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The Importance of Paying Attention

PragueSunset     It was while watching the pressurized, fermenting wine shoot from the bottle and soak everything in a one meter radius that it dawned on my that no one warns you about these moments. When moving overseas, I prepared for jet lag, and language difficulties, and different food. Important documents? Safely in envelopes, with copies made just in case. Suitcases packed? Yes, right up to the 50 lb limit. You are warned about vaccines to get, wars brewing in nearby regions, and the craziness of airline policies. But it’s the little things about settling into a new life that can loom large, like ordering your morning latte and discovering that coffee is made differently here. Or getting used to small cakes and tarts, instead of American donuts and Starbucks scones. It’s going to pour yourself a glass of wine to relax at the end of the day, and finding yourself soaked in a thick, sticky liquid that was at one point was wine but has now morphed into a mutant life form intent on destroying your kitchen.
It had started the previous day as I wandered through the farmers market, looking for vegetables, bread, and flowers. I discovered a stall selling burcak, a fermented wine that is made once a year in the Czech Republic and served during the annual Burcak Festival. After sampling a glass, I invested in a 2 liter bottle (yes, wine comes in 2 liter bottles here, as does beer), and laid it sideways in my shopping bag. Not realizing this was a fermented wine, that needed a loose cap to release the escaping gas, I tightened the cap securely after I discovered it leaking into my shopping bag, then put it in the fridge for around 24 hours. Twenty-four long hours, during which the gas released by the wine built up quite a lot of pressure on the flimsy plastic bottle, pushing it to bursting point. Had I noticed this when taking it from the fridge, it would have saved a lot of trouble, but it had been a long day, I was intent on relaxing with a good book, and I barely noticed the change in the bottle. Unscrewing the cap released jets of pressurized burcak wine in every direction, spraying the floor, counter, cupboards, and myself as I frantically tried to tighten the cap. A week later, I was still scrubbing burcak off the stove, the fridge, and even surfaces that had been perpendicular to the jets of wine. How burcak managed to get inside the oven is beyond me, but I found it there too.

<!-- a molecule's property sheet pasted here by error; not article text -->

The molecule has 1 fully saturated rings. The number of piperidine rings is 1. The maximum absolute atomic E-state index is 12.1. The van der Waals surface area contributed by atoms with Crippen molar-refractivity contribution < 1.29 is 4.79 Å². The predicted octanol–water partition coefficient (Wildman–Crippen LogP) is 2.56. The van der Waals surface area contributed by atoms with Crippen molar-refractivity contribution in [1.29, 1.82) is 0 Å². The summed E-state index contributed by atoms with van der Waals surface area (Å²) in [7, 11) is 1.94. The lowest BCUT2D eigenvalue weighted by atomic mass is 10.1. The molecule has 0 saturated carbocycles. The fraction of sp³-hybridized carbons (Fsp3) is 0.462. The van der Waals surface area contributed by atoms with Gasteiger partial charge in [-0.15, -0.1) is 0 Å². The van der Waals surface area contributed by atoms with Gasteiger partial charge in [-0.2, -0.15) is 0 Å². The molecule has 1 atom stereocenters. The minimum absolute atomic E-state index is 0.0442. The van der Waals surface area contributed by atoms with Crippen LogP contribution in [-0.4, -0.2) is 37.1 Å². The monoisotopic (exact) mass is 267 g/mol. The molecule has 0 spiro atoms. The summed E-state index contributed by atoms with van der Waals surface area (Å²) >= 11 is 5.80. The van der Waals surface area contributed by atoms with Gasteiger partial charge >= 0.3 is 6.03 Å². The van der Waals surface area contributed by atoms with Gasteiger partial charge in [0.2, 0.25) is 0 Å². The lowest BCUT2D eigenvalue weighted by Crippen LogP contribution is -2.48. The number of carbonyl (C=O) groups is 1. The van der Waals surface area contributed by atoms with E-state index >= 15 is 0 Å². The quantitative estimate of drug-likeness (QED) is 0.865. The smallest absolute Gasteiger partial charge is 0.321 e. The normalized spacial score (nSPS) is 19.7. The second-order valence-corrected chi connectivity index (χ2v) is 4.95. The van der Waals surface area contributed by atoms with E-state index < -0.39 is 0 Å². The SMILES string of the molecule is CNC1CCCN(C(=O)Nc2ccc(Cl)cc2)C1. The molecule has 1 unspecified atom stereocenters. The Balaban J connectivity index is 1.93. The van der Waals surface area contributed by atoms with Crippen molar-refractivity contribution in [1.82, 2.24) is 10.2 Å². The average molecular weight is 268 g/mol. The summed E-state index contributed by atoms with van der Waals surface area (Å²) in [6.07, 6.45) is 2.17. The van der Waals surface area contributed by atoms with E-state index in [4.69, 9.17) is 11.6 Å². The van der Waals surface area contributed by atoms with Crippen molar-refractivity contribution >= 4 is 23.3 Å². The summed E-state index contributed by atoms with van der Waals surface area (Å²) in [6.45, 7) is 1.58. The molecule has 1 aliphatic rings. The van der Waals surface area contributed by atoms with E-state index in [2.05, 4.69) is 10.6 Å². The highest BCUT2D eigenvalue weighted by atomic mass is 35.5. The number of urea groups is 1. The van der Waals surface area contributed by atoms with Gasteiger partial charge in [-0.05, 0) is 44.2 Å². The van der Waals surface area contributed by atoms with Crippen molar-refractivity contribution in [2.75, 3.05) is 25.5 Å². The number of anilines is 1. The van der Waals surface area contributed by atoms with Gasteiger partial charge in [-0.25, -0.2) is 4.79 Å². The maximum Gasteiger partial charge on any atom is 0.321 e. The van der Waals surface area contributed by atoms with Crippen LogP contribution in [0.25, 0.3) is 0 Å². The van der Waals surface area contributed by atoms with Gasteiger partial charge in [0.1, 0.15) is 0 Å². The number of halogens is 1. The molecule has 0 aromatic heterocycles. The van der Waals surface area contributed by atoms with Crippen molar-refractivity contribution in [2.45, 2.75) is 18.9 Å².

The truth is that moving to a new country stretches you to new limits. You will have wonderful times of standing before a beautiful sunset and whispering ‘I really live here’. Those moments sneak up on you from nowhere, unplanned, and fill you with wonder and awe. They simply can’t be manufactured. But go to a romantic spot at twilight, hold hands with your husband as you stroll along the winding streets, and chances are a street musician will choose that moment to select a nearby street corner, unpack his guitar and tip jar, and start into an off-key version of a Western love song, sung with gusto and passion but not, unfortunately, talent. You will look at each other and laugh, remembering this moment as another example of the unexpectedness of life. And then there will be those challenging moments. Standing in my kitchen, soaked with sticky wine, I called a Czech girlfriend. As I poured out my story of woe, she started to giggle. By the end, we were both laughing at the craziness of the situation. ‘Welcome to the Czech Republic’, she said. Since then we have laughed together and we have cried together, but I often look back to that moment. I wanted a restful hour, not a kitchen splattered with yeasty wine. But I found a friend.

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Ten Signs You Have Lived in the Czech Republic for More Than a Year

1) You have a favorite morning cafe, pub, and zelezarstvi (home goods supply store).

2) For any unexplainable or incomprehensible situations, you use the phrase ‘TIC’ (This Is Czech). This applies to crazy drivers, grouchy bureaucrats, and unhelpful post office clerks.

3) You have learned to shop by photo- when you find a useful item, you take a photo, then use this photo to find the same item if you happen to go to a different store. Also, you have been lectured by a clerk at the supermarket on the correct Czech word or pronunciation of the Czech word, before being pointed in the direction of the item.

4) You have nearly perfected the art of pretending to understand every word of Czech spoken to you. What you actually do is listen frantically for any familiar word, give your best guess as to the most likely question, and answer accordingly. This usually works, with occasional interesting results.